The couple do indulge their kids' desire for animals, though. Their three cats and one dog, all mutts, cost $130 a year to feed and provide no added value--except that the kids like them. When a neighbor's dog killed Alec's cat last September, his parents quickly got a new one that was being given away. "Thankfully, the old cat died right on the spot," Amy says. "Otherwise we would have had to spend $500 at the vet, and it would have died anyway." Medical expenses for the human members of the household are low, thanks to free health insurance under Jim's Navy plan (the annual family deductible is $300, with a 20% co-payment).

Curiously, the master savers are relatively uninterested in investing. "It's much easier to cut back than to make smart investments," Amy insists. What's more, she adds, saving is a totally safe and predictable form of generating income. "I can guarantee the average family of six a $3,000 windfall in one year just by buying and preparing food carefully," she says. "No investor can give you such certainty." Nevertheless, in 1991, Amy and Jim hired commission-based financial planner Carol Linker of nearby Hallowell to supervise their investments. At the conservative couple's insistence, Linker put 70% of their stash in bond funds and just 30% in stock funds.

At day's end, home-grown beans are simmering in the oven and homemade Boston brown bread is steaming on the stove for the evening meal. The kids are watching TV on the family's 14-year-old, 15-inch color Sony, and Jim is preparing to make juice from grapes the kids gathered earlier in the day. Looking fondly around the house she and Jim have put so much work into, Amy observes that she has gotten what she set out to achieve in life: a beautiful home, a devoted partner and a brood of healthy children. "I want my kids to feel that they had a good time growing up and never lacked for anything," she says sincerely.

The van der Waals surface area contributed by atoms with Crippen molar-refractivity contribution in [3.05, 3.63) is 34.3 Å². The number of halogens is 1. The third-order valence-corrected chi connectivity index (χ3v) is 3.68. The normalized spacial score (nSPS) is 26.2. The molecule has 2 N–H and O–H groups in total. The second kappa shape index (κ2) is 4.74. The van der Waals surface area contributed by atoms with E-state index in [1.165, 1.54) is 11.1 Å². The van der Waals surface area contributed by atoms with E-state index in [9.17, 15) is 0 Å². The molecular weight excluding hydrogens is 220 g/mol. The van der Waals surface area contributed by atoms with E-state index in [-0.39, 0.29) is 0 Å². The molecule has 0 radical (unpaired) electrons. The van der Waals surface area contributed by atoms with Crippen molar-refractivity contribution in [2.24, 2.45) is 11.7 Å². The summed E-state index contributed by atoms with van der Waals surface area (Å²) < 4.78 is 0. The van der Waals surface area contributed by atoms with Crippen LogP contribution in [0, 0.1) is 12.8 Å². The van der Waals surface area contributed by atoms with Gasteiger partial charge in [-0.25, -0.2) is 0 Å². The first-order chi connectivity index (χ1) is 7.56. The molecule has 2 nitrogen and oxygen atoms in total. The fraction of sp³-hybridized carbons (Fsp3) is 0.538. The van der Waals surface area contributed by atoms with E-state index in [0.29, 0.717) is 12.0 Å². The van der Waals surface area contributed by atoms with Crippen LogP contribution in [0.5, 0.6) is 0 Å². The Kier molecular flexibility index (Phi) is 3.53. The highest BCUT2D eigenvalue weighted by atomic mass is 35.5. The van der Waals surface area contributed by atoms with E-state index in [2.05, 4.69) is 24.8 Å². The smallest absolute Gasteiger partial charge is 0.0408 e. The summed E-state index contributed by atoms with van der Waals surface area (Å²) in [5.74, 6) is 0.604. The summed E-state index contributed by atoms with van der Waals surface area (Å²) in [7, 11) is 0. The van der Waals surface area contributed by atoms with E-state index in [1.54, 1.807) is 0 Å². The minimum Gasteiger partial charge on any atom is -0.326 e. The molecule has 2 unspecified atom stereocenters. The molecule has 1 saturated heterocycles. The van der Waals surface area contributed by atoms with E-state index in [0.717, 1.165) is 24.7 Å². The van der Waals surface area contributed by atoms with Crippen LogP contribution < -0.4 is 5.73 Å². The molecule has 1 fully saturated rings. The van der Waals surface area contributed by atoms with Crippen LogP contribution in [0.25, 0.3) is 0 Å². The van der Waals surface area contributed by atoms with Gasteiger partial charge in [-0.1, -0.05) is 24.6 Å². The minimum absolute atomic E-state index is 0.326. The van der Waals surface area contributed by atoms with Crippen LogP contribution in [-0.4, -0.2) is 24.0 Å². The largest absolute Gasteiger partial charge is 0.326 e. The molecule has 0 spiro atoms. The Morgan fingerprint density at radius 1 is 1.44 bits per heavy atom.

Three experts MONEY consulted--Lew Altfest, a New York City financial planner; Linda Barbanel, a New York City psychotherapist; and Donna Scott, a food scientist at Cornell University--expressed admiration at the Dacyczyns' financial discipline. But they also offered these suggestions:

--Reduce your reliance on salvage foods. Most food is safe to eat well after the "sell by" date, says Scott. However, comestibles that end up in salvage stores may have gone through several distribution channels, which increases the chances that they have been stored at improper temperatures. It also increases the chances that bacteria that may have gotten into the food have multiplied. Both problems can make you sick.

--Give the kids an allowance. "Children need a realistic sense of how money works," says Barbanel. She suggests that the couple give each child at least $2 each week to spend as he or she pleases. That money will help them learn about budgeting, managing money and prioritizing expenditures, instead of just figuring out how to do without. Moreover, Barbanel worries that when the Dacyczyn brood go off to college and see kids with possessions they were trained not to want, they may end up feeling guilty about their desires. Amy and Jim should lighten up a bit, she says, and indulge the kids more often.

--Invest more aggressively. "If the Dacyczyns are certain that they have enough money to pay for their retirement and for their kids' college education, then they don't necessarily need to invest in stocks," says Altfest. "But their plan does not allow for unforeseen expenses. Nor does it take into account that inflation could be considerably higher in the future."

So Altfest advises Jim and Amy to reverse their asset allocation completely, moving 70% of their assets into equities and 30% into bonds. Such a portfolio will return an average 11% a year, he estimates, vs. 8% a year for their current holdings. He recommends the following no-load stock funds: small-cap growth fund Franklin Mutual Discovery (up an annualized 20.7% over the three years to Dec. 1; 800-553-3014) and medium-cap growth fund Yacktman (20.3%; 800-525-8258). For bond funds, he favors no-loads Vanguard Fixed Income Intermediate Term (6.2%; 800-851-4999), which invests mostly in Treasuries, and Vanguard Fixed Income GNMA (7.4%; 800-851-4999), which invests in mortgage-backed securities. Assuming the family's investments total $500,000, making the simple changes Altfest recommends will return them an extra $15,000 or so a year. And it's sure easier than clipping coupons.

Not surprisingly, the Dacyczyns disagree with the experts. On food, says Amy: "If there was a significant health risk from eating salvage food, there would be a law against consuming it." On allowances: "We don't give allowances because when our kids are adults, no one will give them something for nothing." On investing: "We're not concerned about increasing our holdings but about protecting what we do have. Plus, we don't trust the stock market."